Wine & Spirits Magazine Senior Correspondent Patrick Comiskey moderated the Grand Seminar, “Tasting the Stars: Champagne & Sparkling Wine.” Producers and distributors from France, California and Oregon shared details of the challenges making this most celebratory drink as well as samples of their bottlings. In honor of the 50th anniversary of the first planting in the Willamette Valley of Pinot Noir by David Lett, his son, Jason, shared a unique sparkling made by his father.

I attended the University of Pinot seminar, “Does Vine Age Matter?” led by Burghound founder Allen Meadows. We tasted Oregon Pinot Noirs produced by Beaux Frères, Bethel Heights, Elk Cove and Ponzi from both old and young vines — the overwhelming conclusion was that old vines produced more interesting wines.

The casual setting for the afternoon activities was ideal for self-directed encounters with various vendors: Elephant’s Deli offered tastes of three cheeses produced by small dairies around the country and write-ups to answer the question “Why is this cheese so damn expensive?”; while Nicky USA provided John Gorham of Portland’s Toro Bravo and John Sundstrom of Lark in Seattle with raw materials to create recipes from their cookbooks. Particularly interesting was a comparison of an Oregon Pinot Noir sampled in both a Riedel Oregon Pinot Noir glass and Burgundy bowl. The nose from the latter was relatively flat and muted while the aromatics from the former would bring smiles to the true believers.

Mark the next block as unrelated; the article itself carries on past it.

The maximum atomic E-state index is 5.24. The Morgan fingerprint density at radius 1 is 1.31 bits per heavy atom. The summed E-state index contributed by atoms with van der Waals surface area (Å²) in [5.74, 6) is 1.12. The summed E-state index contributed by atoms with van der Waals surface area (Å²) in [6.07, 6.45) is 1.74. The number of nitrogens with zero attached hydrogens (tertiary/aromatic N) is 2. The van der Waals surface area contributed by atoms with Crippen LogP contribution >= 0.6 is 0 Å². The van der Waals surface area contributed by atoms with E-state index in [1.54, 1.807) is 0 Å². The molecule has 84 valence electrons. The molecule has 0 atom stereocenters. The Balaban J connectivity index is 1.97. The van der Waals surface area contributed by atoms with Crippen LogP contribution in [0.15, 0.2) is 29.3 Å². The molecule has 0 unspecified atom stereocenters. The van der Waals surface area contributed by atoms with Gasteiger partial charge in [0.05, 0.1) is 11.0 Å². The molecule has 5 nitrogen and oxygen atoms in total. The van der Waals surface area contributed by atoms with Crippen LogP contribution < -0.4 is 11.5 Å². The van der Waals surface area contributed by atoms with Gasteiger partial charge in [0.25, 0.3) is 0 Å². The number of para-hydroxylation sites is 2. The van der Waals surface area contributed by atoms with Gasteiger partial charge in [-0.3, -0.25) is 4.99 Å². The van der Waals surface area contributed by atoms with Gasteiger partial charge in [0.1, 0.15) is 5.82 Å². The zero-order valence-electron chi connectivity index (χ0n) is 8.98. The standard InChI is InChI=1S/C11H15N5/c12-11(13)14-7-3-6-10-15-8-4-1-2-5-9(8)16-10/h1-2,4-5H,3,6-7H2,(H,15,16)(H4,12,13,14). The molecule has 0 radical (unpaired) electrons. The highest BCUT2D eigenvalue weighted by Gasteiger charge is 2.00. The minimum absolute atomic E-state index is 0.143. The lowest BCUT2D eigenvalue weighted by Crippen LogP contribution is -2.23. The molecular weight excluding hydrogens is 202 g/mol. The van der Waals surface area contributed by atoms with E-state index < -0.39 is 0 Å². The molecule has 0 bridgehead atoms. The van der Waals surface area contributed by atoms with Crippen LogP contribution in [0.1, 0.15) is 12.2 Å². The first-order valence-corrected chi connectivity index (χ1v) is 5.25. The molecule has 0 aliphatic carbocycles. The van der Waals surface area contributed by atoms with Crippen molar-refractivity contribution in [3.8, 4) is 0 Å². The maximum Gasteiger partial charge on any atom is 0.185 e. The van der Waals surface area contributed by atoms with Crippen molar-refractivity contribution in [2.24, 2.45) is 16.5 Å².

Two hours each afternoon were allocated to the alfresco tasting, during which I was able to sample about 30 wines. One difficulty is that many are still immature and, given the circumstances, none could be aired adequately to compensate.